Now looking back on it, I wonder how much of my own notion of what friendship, of what brotherhood actually looks like was formed from those videos. And the best visual example of what a bond between brothers looks like has to be the cover of Born To Run. The Boss and The Big Man, leaning back to back, an image that spoke volumes; this is what brothers look like. For someone who didn't have a brother, I think that this image taught me what that word - brother - looked like, and in fact, what the word meant.

The other aspect of his legacy is of course the music itself. To be honest, I rarely like horns in rock and roll, and I especially dislike the saxophone in general. But Clemons' sax was always different. Rather than the cringe I normally felt when a horn might come into a song, I felt a twinge of excitement whenever he stepped to the plate. His playing was totally distinct, more soulful, more celebratory, more spiritual than any other sax player in rock history. From the desperate ache of Drive All Night, the cinematic widescreen reach of Jungeland, the broken-hearted wail of 41 Shots, to the out-in-the-street summer bounce of Tenth Avenue Freeze Out or Livin' In The Future or Sherry Darling, the sound of that horn could take you all over the city, a geographic resonance.

Thank you Big Man, for all those lessons and all that beauty. Thank you for all the nights I have spent sitting in an open window overlooking the city as the warm summer breeze filled the room. Thank you for providing the soundtrack to the streets of the Saginaw of my youth, at least in my mind.

You always were too big for this world.

Saturday, June 18, 2011

Criterion Brings Immortal Solaris To Blu-Ray

Filmmaker/Certified Genius Andrei Tarkovsky created a small, but exceptionally powerful group of films in his lifetime. One of his greatest - Solaris - has recently been issued on Blu-Ray for the first time by the incomparable Criterion Collection. A stunning visual feast, the improved image resolution brings to life Tarkovsky's futuristic vision as never seen since the release in 1972.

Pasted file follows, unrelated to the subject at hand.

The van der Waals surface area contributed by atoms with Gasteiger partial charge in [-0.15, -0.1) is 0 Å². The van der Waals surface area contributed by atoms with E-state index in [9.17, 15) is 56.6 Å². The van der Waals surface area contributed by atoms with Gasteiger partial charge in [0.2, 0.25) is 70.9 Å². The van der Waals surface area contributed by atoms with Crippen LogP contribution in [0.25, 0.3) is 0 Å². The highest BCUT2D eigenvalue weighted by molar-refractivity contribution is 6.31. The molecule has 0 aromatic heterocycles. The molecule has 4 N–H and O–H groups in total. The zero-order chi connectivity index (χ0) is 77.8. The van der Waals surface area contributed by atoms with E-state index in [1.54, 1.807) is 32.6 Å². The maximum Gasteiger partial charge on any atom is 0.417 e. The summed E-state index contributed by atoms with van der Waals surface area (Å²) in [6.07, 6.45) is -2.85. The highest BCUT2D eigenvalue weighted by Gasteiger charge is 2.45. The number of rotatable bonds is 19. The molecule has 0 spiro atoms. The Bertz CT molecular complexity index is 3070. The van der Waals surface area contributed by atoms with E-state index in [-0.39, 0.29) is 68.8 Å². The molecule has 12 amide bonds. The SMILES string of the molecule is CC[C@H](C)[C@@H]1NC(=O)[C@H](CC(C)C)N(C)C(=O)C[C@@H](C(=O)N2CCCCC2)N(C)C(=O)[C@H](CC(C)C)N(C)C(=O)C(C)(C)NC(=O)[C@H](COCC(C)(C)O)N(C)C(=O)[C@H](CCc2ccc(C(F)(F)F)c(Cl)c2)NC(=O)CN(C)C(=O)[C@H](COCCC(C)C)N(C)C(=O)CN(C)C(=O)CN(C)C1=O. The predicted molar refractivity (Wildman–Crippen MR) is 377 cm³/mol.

Why should you go out and buy it? What is so special about Solaris? Here is a brief synopsis from Criterion:

Ground control has been receiving mysterious transmissions from the three remaining residents of the Solaris space station. When cosmonaut and psychologist Kris Kelvin is dispatched to investigate, he experiences the same strange phenomena that afflict the Solaris crew, sending him on a voyage into the darkest recesses of his consciousness. With Solaris, the legendary Russian filmmaker Andrei Tarkovsky created a brilliantly original science-fiction epic that challenges our conceptions about love, truth, and humanity itself.

But that is only half the story. Like the other works of Tarkovsky (especially the brilliant Stalker) much of the film centers around psychology, and will continue to haunt you long after the final frame.

Go to Criterion and buy it here.

Side Note: Steven Soderbergh remade the film in 2002 with George Clooney in the lead role. While it was an admirable take on the original source novel, it is an exercise in futility to attempt a remake of such a monolithic, classic of film history.

Just Kids Is A Moving Tribute To The Artistic Spirit

Patti Smith is one of those untouchable icons, like Bob Dylan or David Bowie or Iggy Pop or Lou Reed. Those icons that seem so enormous, their work so unassailable, that they don't even seem like people anymore but rather have become symbols, referents to certain larger ideas. They themselves have become metaphors for distinct ideals that we observers can only reference, draw inspiration from, or warm our own creative spirits beside their primordial, immortal fires. They are too colossal to be people; they are simulacrum.